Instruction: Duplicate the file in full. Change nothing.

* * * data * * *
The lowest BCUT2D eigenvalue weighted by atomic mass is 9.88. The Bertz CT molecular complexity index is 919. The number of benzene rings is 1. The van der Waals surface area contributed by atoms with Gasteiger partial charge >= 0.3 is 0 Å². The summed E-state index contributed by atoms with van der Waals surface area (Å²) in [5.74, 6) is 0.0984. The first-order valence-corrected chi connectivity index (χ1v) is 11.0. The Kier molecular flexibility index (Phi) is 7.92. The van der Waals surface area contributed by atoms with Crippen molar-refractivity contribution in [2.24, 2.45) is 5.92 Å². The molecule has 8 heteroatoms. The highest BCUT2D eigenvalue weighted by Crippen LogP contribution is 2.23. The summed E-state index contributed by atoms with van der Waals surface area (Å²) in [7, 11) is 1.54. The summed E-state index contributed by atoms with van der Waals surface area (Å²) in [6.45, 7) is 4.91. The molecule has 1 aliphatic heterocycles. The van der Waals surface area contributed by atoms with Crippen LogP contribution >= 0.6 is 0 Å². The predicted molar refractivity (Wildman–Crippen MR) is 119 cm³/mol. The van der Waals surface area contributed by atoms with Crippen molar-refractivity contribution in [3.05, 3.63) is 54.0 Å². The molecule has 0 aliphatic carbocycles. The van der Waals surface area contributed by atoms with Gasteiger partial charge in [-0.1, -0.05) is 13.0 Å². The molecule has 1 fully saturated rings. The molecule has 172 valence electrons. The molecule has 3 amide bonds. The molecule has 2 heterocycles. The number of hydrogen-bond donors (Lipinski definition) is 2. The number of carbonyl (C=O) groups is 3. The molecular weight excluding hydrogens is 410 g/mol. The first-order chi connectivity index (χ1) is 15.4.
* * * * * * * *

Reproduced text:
The lowest BCUT2D eigenvalue weighted by atomic mass is 9.88. The Bertz CT molecular complexity index is 919. The number of benzene rings is 1. The van der Waals surface area contributed by atoms with Gasteiger partial charge >= 0.3 is 0 Å². The summed E-state index contributed by atoms with van der Waals surface area (Å²) in [5.74, 6) is 0.0984. The first-order valence-corrected chi connectivity index (χ1v) is 11.0. The Kier molecular flexibility index (Phi) is 7.92. The van der Waals surface area contributed by atoms with Crippen molar-refractivity contribution in [2.24, 2.45) is 5.92 Å². The molecule has 8 heteroatoms. The highest BCUT2D eigenvalue weighted by Crippen LogP contribution is 2.23. The summed E-state index contributed by atoms with van der Waals surface area (Å²) in [7, 11) is 1.54. The summed E-state index contributed by atoms with van der Waals surface area (Å²) in [6.45, 7) is 4.91. The molecule has 1 aliphatic heterocycles. The van der Waals surface area contributed by atoms with Crippen LogP contribution >= 0.6 is 0 Å². The predicted molar refractivity (Wildman–Crippen MR) is 119 cm³/mol. The van der Waals surface area contributed by atoms with Crippen molar-refractivity contribution in [3.05, 3.63) is 54.0 Å². The molecule has 0 aliphatic carbocycles. The van der Waals surface area contributed by atoms with Gasteiger partial charge in [-0.1, -0.05) is 13.0 Å². The molecule has 1 fully saturated rings. The molecule has 172 valence electrons. The molecule has 3 amide bonds. The molecule has 2 heterocycles. The number of hydrogen-bond donors (Lipinski definition) is 2. The number of carbonyl (C=O) groups is 3. The molecular weight excluding hydrogens is 410 g/mol. The first-order chi connectivity index (χ1) is 15.4.